I remember learning about the Women’s Suffrage Movement in junior and senior high school. Instructors taught us how pioneers like Susan B. Anthony, Elizabeth Cady Stanton, and other white women fought tirelessly to gain the same voting rights for women as white men.
The assumption has always been that since African Americans were enslaved during that period, they couldn’t possibly have either played any part in the movement or offered any meaningful contributions if they did. But this notion could not be further from the truth.
Throughout the struggle for women's rights, Black women were always in the trenches with white women and worked just as tirelessly despite facing greater opposition. Yet rarely have their efforts shared the same spotlight as those of their white counterparts.
What follows are the names of a few prominent Black women who were involved in the Women’s Suffrage Movement and their contributions in not only securing the right to vote for all women but Black men, too.
The Beginnings of a Movement
Many Black women found themselves drawn to the women’s rights movement through their work advocating for the abolition of slavery and the Temperance Movement. It was within these groups that many women met, shared ideas, and strategized.
Related: A comprehensive list of African-American women who contributed to the movement
Although Black women advocated and supported white women in the fight for the equal treatment of all women as citizens, their efforts were shunned and their voices ignored when courting the Southern vote. Because many southern white women did not agree with Black women receiving equal rights, they unleashed their racism on their northern counterparts.
Black women were banned from attending meetings in which southern whites were involved and were barred from entrance to many national events. Tension also arose over Black men obtaining the right to before women. Many white women believed they deserved the right first. Susan B. Anthony stated:
I will cut off this right arm of mine before I will ever work or demand the ballot for the negro and not the woman.
To Black suffragists who had been working with and campaigning for these women, Anthony’s remark was a slap in the face. The overwhelming majority of white women were adamant that their priority was not about getting the vote for all women, but white women only.
Because of these differences of opinion, many Black women formed their own women’s organizations and recruited other Black women to take up the suffrage mantle.
Eventually, prominent white figures in the movement like Amelia Bloomer began to speak out against the racism that began to fracture the movement, in hopes that the women would again come together to work toward their common goals.
Susan B. Anthony’s National Woman Suffrage Association, which argued for white women obtaining the right the vote before Black men, finally joined with the American Woman Suffrage Association, which fought for both women and Black men to receive equal rights. This union became the National American Woman Suffrage Association which allowed many Black women to hold positions of power within the organization.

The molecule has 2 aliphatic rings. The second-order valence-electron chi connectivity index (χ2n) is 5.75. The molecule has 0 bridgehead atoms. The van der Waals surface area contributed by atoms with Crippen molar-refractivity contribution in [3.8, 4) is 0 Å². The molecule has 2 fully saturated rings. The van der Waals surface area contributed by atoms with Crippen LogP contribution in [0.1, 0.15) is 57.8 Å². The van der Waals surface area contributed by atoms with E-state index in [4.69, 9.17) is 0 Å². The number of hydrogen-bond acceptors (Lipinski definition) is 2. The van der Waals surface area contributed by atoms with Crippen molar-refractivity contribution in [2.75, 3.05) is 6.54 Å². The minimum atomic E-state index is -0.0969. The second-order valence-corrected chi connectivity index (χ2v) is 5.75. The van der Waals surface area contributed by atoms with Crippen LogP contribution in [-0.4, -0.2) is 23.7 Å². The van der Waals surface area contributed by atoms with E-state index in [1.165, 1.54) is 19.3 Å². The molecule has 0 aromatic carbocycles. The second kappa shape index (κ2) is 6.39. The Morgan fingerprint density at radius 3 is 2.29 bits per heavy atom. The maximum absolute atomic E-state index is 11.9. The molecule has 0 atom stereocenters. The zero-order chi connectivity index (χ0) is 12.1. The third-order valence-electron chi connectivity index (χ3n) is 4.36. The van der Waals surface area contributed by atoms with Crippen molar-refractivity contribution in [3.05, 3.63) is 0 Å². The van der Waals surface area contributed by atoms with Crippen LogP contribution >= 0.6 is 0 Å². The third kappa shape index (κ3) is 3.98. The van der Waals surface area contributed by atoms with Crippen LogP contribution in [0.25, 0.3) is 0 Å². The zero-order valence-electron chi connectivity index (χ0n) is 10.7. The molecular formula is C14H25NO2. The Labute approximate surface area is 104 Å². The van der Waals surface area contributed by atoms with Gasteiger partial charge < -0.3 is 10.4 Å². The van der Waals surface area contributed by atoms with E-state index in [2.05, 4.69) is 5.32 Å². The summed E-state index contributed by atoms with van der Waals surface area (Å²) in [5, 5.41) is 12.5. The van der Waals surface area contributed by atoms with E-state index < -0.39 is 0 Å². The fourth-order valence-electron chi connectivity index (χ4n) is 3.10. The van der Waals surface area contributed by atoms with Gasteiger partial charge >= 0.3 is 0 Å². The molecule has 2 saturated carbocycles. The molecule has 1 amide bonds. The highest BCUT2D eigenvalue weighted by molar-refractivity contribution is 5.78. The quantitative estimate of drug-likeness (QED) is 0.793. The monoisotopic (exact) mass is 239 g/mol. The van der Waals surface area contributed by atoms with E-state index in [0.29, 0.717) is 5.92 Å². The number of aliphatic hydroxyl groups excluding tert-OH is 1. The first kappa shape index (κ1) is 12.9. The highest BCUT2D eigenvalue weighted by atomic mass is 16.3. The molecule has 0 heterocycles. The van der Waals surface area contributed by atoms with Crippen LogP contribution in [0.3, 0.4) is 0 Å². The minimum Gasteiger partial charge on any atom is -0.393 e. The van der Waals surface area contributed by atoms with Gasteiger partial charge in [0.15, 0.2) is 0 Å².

One of the first and perhaps most prominent of these women was Sojourner Truth. She gave her powerful “Ain’t I a Woman” speech in 1851 at the Ohio Women’s Rights Convention in Akron. She attended many other conventions across the country speaking in favor of voting rights for both women and Black men.
Harriet Tubman was an abolitionist who actively supported women’s rights. She is most widely known for being one of the fiercest women of her day. Tubman was a conductor in the Underground Railroad, making up to nineteen trips back into the South to help over 300 slaves gain their freedom. She did all this with a bounty on her head and never lost a person.
Another prominent figure of the movement was Harriet Forten Purvis who helped organized the first National Woman’s Rights Convention in 1854 and also helped create the Philadelphia Suffrage Association.
Ida B. Wells formed the Alpha Suffrage Club in Chicago and used her platform as a journalist to further the suffrage cause.
Margaretta Forten and Harriet Forten Purvis, among other Black women, formed the American Equal Rights Association which advocated not only for the rights of all women but for those of men of color.
And Mary Ann Shadd Cary, an abolitionist turned women’s suffragist, started the first Black newspaper called The Provincial Freeman. She gave lectures throughout Canada and America advocating for the rights of both women and Black men.
There are so many more who recruited and educated other women by using their talents of writing and speaking to make their opinions known and heard. Unfortunately, many of their stories not only remained untold by history, but many of the same white women downplayed or ignored the integral part Black women played to ensure that they gained their rights while Black women continued to struggle for their own.
Top photo of five women officers of the Women’s League in Newport, Rhode Island, c. 1899